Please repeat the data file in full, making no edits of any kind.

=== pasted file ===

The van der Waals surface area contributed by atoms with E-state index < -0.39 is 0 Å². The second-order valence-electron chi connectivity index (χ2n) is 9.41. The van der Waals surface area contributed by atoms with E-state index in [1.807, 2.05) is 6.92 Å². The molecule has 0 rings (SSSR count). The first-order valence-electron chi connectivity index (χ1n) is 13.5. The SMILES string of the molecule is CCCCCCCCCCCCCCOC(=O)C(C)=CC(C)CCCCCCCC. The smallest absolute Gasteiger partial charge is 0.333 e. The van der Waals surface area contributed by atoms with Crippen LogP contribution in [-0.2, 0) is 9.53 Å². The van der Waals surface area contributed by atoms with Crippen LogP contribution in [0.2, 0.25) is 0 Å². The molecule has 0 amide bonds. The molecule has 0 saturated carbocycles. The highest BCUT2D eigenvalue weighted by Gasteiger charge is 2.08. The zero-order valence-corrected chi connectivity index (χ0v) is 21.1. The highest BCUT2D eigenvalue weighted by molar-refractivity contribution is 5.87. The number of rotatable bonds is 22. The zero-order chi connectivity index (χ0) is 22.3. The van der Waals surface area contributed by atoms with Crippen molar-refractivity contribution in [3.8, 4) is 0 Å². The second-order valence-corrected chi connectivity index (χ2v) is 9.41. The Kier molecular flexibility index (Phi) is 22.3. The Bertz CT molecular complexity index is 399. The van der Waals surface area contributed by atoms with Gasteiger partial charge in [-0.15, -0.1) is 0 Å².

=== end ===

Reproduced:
The van der Waals surface area contributed by atoms with E-state index < -0.39 is 0 Å². The second-order valence-electron chi connectivity index (χ2n) is 9.41. The van der Waals surface area contributed by atoms with E-state index in [1.807, 2.05) is 6.92 Å². The molecule has 0 rings (SSSR count). The first-order valence-electron chi connectivity index (χ1n) is 13.5. The SMILES string of the molecule is CCCCCCCCCCCCCCOC(=O)C(C)=CC(C)CCCCCCCC. The smallest absolute Gasteiger partial charge is 0.333 e. The van der Waals surface area contributed by atoms with Crippen LogP contribution in [-0.2, 0) is 9.53 Å². The van der Waals surface area contributed by atoms with Crippen LogP contribution in [0.2, 0.25) is 0 Å². The molecule has 0 amide bonds. The molecule has 0 saturated carbocycles. The highest BCUT2D eigenvalue weighted by Gasteiger charge is 2.08. The zero-order valence-corrected chi connectivity index (χ0v) is 21.1. The highest BCUT2D eigenvalue weighted by molar-refractivity contribution is 5.87. The number of rotatable bonds is 22. The zero-order chi connectivity index (χ0) is 22.3. The van der Waals surface area contributed by atoms with Crippen molar-refractivity contribution in [3.8, 4) is 0 Å². The second-order valence-corrected chi connectivity index (χ2v) is 9.41. The Kier molecular flexibility index (Phi) is 22.3. The Bertz CT molecular complexity index is 399. The van der Waals surface area contributed by atoms with Gasteiger partial charge in [-0.15, -0.1) is 0 Å².